Premature? That’s the word that’s been running through my head after watching Truth and Consequences. Specifically, it runs through my mind when thinking of what happens to Billy. He has been presented as an interesting foil for Boyd, and just last week we learned that his sister was the puppet master. In the episode’s opening we learn how exactly she pulls the strings and how she gets money from those she has a negative effect on.
The sophomore slump is certainly not a new concept. We’ve seen constant examples of it in sports, even when we were in high school or college and it’s certainly no stranger to television. There are plenty of TV shows that were wonderful their initial season, purely because they were better thought out in terms of building a foundation. When that second season rolls by, you end up realizing that the writers never really thought that far. Yet, with the first half of its second season Homeland looked like it was well on its way to crushing any doubters about a sophomore slump.
Hello everyone. I’m gonna be doing more episodic reviews of TV shows I’ll be watching this year, and Justified will be one of them. I wanted to do one for the season premiere, but I couldn’t do that due to being in a car wreck. Wonderful. So while I will focus specifically on Where’s Waldo, I will probably comment on things they started in the season premiere.
Where’s Waldo will be remembered for a handful of really good scenes, specifically the one dealing with the truths. Art and Tim (who weren’t in the season premiere) would join Raylan as the started searching for one Waldo Truth. The name found in the bag in last week’s episode. It starts off initially as The Marshals are made by a little boy on a bike calling them perverts. We find out this is the Truth family who are basically a bunch of gun touting, government hating, and frankly dirty hicks so to speak.
Spoiler Warning: This review will contain spoilers of the 5th season of Sons of Anarchy.
The 5th season of Sons of Anarchy will be remembered for a myriad of entertaining moments. There was a horrifying scene where Tiggs watched his daughter burned alive, a comical scene with Walter Goggins playing a transsexual prostitute and even a rather friendly fist fight between two stubborn Irishmen. But the defining scene that would cause the largest impact both for the audience, and our protagonist Jax Teller was the death of Opie.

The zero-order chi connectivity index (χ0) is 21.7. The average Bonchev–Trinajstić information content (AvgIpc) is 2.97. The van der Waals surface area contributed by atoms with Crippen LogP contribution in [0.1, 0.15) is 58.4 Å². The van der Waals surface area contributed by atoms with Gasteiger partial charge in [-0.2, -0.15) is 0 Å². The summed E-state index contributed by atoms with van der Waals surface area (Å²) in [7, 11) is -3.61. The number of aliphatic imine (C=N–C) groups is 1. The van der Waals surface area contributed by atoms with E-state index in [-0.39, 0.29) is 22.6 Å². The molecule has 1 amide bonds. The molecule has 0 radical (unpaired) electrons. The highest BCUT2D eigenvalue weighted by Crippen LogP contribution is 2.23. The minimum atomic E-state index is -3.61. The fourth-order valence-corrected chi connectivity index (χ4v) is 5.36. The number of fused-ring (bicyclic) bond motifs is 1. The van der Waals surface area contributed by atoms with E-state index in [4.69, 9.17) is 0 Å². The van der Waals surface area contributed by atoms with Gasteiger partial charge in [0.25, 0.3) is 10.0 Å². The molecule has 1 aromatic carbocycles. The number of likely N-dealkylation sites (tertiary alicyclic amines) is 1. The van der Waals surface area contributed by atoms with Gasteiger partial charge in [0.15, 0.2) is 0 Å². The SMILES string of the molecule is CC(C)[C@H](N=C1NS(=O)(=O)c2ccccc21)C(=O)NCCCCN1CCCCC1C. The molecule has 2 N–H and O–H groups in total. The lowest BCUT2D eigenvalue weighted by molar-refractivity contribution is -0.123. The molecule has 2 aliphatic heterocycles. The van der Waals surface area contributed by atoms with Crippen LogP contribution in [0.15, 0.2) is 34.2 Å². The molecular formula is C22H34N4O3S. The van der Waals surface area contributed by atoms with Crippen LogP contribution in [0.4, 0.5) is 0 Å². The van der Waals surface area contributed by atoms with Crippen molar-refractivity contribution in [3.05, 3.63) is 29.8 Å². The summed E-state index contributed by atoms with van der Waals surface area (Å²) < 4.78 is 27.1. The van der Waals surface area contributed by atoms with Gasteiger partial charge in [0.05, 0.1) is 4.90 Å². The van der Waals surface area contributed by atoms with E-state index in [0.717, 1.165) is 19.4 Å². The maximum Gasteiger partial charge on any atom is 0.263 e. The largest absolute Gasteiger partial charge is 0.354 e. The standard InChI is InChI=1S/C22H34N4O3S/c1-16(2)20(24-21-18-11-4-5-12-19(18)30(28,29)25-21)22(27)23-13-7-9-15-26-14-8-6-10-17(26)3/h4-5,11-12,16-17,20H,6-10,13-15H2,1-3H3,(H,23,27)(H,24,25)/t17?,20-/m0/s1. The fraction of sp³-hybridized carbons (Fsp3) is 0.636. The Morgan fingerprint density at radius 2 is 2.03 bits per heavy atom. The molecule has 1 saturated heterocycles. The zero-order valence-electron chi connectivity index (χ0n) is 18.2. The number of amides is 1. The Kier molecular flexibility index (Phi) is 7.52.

Spoiler Warning: This review will contain some major spoilers for Boardwalk Empire’s 2nd and 3rd season.
Boardwalk Empire came into its third season needing to fill a void after the season 2 finale. With Jimmy gone there was now an opening for another character to take a more prominent role in the shows main story lines. After all this show had plenty of fascinating characters it could fill that gap with. It had the rise of Al Capone, the sympathetic yet equally horrifying Richard Harrow, and the always brilliant Michael Kenneth Williams as Chalky White. But the show instead went the route of bringing in a new adversary for Nucky, and a host of unsatisfying story lines for Margaret, all the while struggling to bring us anything meaningful for the more interesting characters. Save Richard Harrow’s love interest in the second half of the season.
It ultimately gave us the most uneven season of Boardwalk to date, and exposed a major weakness for the show. At this point it has far too many characters than it actually wants to develop. Boardwalk has always chosen to be a slow burn, and properly build up its violence, but this season it came at the cost of pacing. With a middle stretch of episodes that felt like filler and set up, than anything that was actually driving the drama forward. Luckily the finale stretch of the season gave us a proper payoff for all the slow build up, typing up on all the themes that defined this season.